Page last updated at 11:45 GMT, Friday, 6 June 2008 12:45 UK

Toenails point to heart disease

Toenail
Slow growth of toenails enables long-term nicotine measurements

Measuring the nicotine content in toenail clippings can help predict a woman's heart disease risk, a US study in nurses suggests.

Analysis of toenails from more than 62,500 women showed double the level of nicotine in those with heart disease than those without the condition.

The researchers said the test may be more accurate than simply asking a person about their smoking history.

It is well established that smokers have a higher risk of heart disease.

There are existing tests for the presence of nicotine in the body, for example testing the amount of nicotine breakdown products in saliva or urine, but they only reflect recent exposure to cigarette smoke.

Men and women who smoke are around twice as likely to suffer a heart attack in their life time as those who don't, and quitting smoking is one of the most effective ways to reduce this risk
Ellen Mason, cardiac nurse

Study leader, Dr Wael Al-Delaimy said because toenails grow slowly - at a rate of around 1cm a year - they may offer a longer-term estimate of a person's total exposure to tobacco smoke.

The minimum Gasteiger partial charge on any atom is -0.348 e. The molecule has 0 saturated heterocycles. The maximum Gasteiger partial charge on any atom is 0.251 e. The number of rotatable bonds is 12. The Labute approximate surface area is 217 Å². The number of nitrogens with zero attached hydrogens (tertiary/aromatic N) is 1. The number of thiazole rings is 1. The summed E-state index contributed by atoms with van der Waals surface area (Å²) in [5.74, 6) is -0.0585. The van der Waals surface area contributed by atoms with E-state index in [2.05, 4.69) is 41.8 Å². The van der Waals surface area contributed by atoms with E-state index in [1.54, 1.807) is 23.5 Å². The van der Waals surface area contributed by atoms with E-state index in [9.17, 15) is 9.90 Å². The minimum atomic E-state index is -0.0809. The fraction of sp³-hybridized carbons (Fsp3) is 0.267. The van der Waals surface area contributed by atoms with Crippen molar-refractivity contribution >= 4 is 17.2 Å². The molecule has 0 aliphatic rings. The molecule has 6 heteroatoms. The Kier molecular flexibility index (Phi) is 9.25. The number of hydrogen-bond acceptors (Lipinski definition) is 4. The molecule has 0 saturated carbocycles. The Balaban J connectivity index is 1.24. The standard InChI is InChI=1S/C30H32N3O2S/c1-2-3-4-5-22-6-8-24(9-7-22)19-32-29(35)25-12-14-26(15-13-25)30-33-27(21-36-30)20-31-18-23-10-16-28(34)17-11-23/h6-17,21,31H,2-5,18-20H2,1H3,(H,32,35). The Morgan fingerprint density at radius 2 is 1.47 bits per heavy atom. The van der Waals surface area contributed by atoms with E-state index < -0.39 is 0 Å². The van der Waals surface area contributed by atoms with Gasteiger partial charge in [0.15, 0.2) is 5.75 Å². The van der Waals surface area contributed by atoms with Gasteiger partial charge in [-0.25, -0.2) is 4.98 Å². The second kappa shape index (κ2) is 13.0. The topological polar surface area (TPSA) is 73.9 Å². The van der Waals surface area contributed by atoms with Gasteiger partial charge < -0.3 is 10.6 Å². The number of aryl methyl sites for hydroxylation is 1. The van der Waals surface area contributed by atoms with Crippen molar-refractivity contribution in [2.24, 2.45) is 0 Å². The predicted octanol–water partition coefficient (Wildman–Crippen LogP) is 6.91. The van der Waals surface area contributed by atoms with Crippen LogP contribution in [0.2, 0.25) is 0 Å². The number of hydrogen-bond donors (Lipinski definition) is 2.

And would take into account exposure to passive smoking and smoking habits such as how much smoke a person inhales with each puff.

Exposure

Over the period of the study 900 women were diagnosed with heart disease.

The women in the top fifth for toenail nicotine content were thinner, less active, heavier drinkers, and more likely to have high blood pressure or diabetes, as well as a family history of heart attack, compared to those with less nicotine in their toenails, the researchers found.

After taking other risk factors into account, they estimated that those with the top fifth levels of nicotine had almost four times the risk of heart disease than those in the bottom fifth.

The American Journal of Epidemiology study also reported the nicotine contained in toenails was a risk factor for heart disease independently of the number of cigarettes a person smoked.

Dr Al-Delaimy, a researcher at the University of California, San Diego, said: "The use of toenail nicotine is a novel way to objectively measure exposure to tobacco smoke and could become a useful test to identify high-risk individuals in the future."

Ellen Mason, a cardiac nurse at the British Heart Foundation (BHF) said the study emphasised that smokers are storing up health problems for the future.

"Men and women who smoke are around twice as likely to suffer a heart attack in their life time as those who don't, and quitting smoking is one of the most effective ways to reduce this risk.

"People using nicotine replacement therapy should not be alarmed by this study as it is the other chemicals inhaled when smoking, such as carbon monoxide that cause the risk of heart disease, not nicotine."


SEE ALSO
Heart disease warning for women
01 May 08 |  Health

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